No sooner had lawmakers reached a compromise on this spending program than yet another began to take shape, this time to help homeowners avoid default on their mortgages. Though the dimensions of this package are unclear — details are expected Wednesday — the bottom line is unequivocal. Each new rescue plan signals an expansion of government borrowing and more bonds flooding the market, which absorbed a record $67 billion last week.

As we can see from the chart of the TLT, a proxy for the government long bond, the bond market has been selling off dramatically for weeks as the size of the stimulus package became clear.  Major foreign buyers of our debt, such as China, are bluntly questioning our ability to repay.  It is obvious to logical minds that there are constraints and consequences to a government’s determination to borrow money beyond its capacity to service the debt.   South Korea and Germany have already had failed bond auctions, with insufficient investor demand to buy all the debt offered.  Italy is so indebted already, it has given up trying to sell additional debt.  Rational investors do not lend money to borrowers judged incapable of servicing and repaying debt.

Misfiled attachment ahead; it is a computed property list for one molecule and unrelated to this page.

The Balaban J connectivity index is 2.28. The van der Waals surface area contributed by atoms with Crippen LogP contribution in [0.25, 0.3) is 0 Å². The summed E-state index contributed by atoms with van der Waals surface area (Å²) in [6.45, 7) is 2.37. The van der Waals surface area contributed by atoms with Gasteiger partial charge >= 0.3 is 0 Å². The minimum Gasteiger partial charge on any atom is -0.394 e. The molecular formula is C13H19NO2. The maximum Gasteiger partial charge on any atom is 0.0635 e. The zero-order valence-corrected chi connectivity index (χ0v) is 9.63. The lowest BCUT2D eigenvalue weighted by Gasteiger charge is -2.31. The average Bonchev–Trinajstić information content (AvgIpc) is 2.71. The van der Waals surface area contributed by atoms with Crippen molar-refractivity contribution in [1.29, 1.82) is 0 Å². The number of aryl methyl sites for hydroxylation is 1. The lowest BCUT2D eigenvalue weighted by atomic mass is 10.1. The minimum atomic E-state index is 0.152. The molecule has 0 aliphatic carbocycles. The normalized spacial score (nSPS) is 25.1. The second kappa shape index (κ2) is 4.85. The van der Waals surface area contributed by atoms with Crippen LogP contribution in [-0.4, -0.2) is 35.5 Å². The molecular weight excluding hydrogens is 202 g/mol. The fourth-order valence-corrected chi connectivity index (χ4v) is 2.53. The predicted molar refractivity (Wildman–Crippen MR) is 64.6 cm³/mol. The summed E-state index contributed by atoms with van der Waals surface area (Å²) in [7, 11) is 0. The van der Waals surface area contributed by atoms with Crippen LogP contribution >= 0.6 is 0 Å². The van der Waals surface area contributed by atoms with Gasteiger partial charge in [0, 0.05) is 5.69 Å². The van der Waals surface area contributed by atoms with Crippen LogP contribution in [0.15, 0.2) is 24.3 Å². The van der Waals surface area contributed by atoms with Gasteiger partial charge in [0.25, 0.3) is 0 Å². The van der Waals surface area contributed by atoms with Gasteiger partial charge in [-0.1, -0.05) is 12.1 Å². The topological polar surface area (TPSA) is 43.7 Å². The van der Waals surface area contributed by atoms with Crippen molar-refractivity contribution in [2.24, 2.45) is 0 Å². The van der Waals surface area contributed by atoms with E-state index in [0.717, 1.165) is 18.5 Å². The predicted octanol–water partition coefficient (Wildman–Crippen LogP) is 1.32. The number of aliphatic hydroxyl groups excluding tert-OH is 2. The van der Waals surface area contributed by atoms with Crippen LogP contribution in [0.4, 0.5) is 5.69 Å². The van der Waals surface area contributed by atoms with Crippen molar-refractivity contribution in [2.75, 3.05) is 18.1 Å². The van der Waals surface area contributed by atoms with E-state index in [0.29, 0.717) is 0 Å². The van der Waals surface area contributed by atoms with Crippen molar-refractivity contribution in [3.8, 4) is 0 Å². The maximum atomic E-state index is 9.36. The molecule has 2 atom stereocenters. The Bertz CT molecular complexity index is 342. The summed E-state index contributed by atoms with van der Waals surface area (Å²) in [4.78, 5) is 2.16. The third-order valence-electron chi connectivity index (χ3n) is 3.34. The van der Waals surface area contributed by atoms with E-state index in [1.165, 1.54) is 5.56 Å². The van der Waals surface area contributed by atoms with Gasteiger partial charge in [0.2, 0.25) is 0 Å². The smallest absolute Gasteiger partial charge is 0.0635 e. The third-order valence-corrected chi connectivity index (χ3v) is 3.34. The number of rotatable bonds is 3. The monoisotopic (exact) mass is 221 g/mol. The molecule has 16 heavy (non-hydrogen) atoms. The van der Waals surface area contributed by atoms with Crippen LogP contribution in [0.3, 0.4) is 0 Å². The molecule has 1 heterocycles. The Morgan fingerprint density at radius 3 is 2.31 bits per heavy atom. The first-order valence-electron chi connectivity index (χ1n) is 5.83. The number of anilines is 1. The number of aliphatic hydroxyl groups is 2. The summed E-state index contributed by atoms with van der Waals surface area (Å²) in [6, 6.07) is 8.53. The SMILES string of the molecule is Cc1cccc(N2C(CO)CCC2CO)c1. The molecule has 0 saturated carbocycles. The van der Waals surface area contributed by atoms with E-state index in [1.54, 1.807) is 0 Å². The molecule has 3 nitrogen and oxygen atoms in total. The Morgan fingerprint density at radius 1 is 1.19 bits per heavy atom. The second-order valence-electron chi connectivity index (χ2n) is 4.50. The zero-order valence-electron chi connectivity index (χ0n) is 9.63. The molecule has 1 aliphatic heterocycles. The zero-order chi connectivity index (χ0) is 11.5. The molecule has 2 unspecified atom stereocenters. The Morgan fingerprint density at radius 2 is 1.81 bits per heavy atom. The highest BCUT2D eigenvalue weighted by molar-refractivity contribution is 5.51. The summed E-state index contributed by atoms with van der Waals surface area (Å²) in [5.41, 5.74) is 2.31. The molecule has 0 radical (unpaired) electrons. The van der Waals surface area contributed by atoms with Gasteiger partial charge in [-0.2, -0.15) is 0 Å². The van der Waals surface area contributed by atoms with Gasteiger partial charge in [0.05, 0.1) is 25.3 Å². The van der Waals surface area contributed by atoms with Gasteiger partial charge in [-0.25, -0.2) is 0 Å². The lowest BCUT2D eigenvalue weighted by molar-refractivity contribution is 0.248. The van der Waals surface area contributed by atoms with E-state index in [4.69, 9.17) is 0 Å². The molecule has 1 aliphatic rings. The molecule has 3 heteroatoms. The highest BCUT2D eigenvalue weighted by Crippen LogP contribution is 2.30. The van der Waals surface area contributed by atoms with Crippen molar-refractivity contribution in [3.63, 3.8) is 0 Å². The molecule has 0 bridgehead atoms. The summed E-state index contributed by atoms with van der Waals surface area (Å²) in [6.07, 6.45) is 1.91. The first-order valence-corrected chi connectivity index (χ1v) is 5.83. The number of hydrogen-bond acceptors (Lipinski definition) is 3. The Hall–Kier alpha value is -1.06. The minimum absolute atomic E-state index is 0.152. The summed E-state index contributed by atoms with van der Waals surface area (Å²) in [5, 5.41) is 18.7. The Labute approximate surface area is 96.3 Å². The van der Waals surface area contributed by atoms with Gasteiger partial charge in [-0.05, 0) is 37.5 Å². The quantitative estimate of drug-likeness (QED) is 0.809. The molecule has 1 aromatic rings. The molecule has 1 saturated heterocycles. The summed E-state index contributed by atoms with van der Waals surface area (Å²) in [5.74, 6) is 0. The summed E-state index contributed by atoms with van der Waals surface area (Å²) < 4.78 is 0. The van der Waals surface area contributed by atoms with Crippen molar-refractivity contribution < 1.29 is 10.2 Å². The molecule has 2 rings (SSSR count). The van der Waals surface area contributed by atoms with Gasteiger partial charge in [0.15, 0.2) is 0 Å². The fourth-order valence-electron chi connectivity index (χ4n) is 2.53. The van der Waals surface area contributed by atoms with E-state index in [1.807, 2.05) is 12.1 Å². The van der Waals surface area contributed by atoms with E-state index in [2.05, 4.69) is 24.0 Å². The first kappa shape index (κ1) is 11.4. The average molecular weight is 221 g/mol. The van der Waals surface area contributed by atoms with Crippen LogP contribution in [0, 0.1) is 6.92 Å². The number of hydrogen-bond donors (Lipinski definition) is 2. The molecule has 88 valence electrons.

US interest rates will continue to rise as Congress talks of further huge government borrowings.  Higher borrowing costs will severely strain government budgets.  The banking industry, corporate America and John Q Public all are demanding funding, bailouts and tax breaks.   Congress’s promises to bailout everyone and to “spend us into prosperity” with borrowed money will lead to financial disaster.  The out of control borrowing and spending will eventually result in the need for a bailout of the United States.  At that point, the issue of default by the United States will no longer constitute an academic discussion – it will be real and the cost will be unimaginable.   Hopefully, the ruling elite will not bring us to this final stage of national ruin.